How do Birds Migrate?

For centuries people have marveled as some birds mysteriously disappear each fall. As late as the 16th century people thought birds hibernated! Rather than ending the mystery, the discovery of migration has prompted even more questions.

Many factors help birds migrate.  Genetics may explain the direction, timing and distance of migration for some species.  But others, like geese and cranes, learn migration routes through social contacts with family and other flock members.

Birds use landmarks like rivers, mountains and forests to orient themselves over familiar territory.  The sun acts as a daytime compass, and birds are able to compensate for its movement to keep a straight course.  On overcast days, at night, or over featureless oceans, birds use the stars and the earth’s magnetic field to guide them.

Many birds have heightened senses that may assist in navigating.  Some birds have pressure sensors in their middle ear that can detect an approaching weather front.  The eyes of other species are very sensitive.  And some birds have heightened senses of smell and memory for those odors which help them find their way.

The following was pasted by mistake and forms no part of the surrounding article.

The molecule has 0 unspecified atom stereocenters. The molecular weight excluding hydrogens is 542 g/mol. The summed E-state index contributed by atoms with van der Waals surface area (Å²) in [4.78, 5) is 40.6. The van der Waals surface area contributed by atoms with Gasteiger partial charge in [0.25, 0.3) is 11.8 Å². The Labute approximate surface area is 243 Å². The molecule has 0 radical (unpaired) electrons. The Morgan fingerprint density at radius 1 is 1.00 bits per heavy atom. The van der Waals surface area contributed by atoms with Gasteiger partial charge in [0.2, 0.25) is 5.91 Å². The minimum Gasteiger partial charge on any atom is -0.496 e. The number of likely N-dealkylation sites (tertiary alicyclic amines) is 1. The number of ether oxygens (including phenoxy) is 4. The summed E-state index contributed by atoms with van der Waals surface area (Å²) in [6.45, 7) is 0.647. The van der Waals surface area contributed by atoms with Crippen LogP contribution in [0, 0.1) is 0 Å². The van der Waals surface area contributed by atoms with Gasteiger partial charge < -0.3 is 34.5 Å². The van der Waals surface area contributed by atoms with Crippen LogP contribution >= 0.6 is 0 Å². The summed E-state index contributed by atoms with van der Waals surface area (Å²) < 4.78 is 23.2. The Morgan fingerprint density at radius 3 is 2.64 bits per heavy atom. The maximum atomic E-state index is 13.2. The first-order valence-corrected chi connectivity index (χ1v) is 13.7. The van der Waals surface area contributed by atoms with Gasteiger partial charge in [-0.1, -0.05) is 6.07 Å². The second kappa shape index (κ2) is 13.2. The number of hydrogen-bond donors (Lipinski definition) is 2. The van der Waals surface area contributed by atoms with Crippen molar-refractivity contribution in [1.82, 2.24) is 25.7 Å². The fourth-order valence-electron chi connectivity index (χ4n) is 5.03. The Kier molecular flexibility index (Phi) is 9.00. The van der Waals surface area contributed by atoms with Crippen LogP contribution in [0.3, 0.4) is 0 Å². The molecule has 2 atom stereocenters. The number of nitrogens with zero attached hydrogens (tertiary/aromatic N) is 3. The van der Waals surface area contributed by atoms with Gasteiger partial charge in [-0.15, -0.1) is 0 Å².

Why do birds migrate?  Usually cold weather in the fall eliminates food sources, requiring birds to move where food is plentiful.  Bird migration is a complex truly amazing phenomenon which continues to excite and puzzle backyard bird watchers and ornithologists alike!

One of the best places in Portland to see the fall migration is Sauvie Island.  Ducks, geese, cranes and eagles will delight the eyes in numbers not seen anywhere else in the metro area.  Don’t forget to take your binoculars!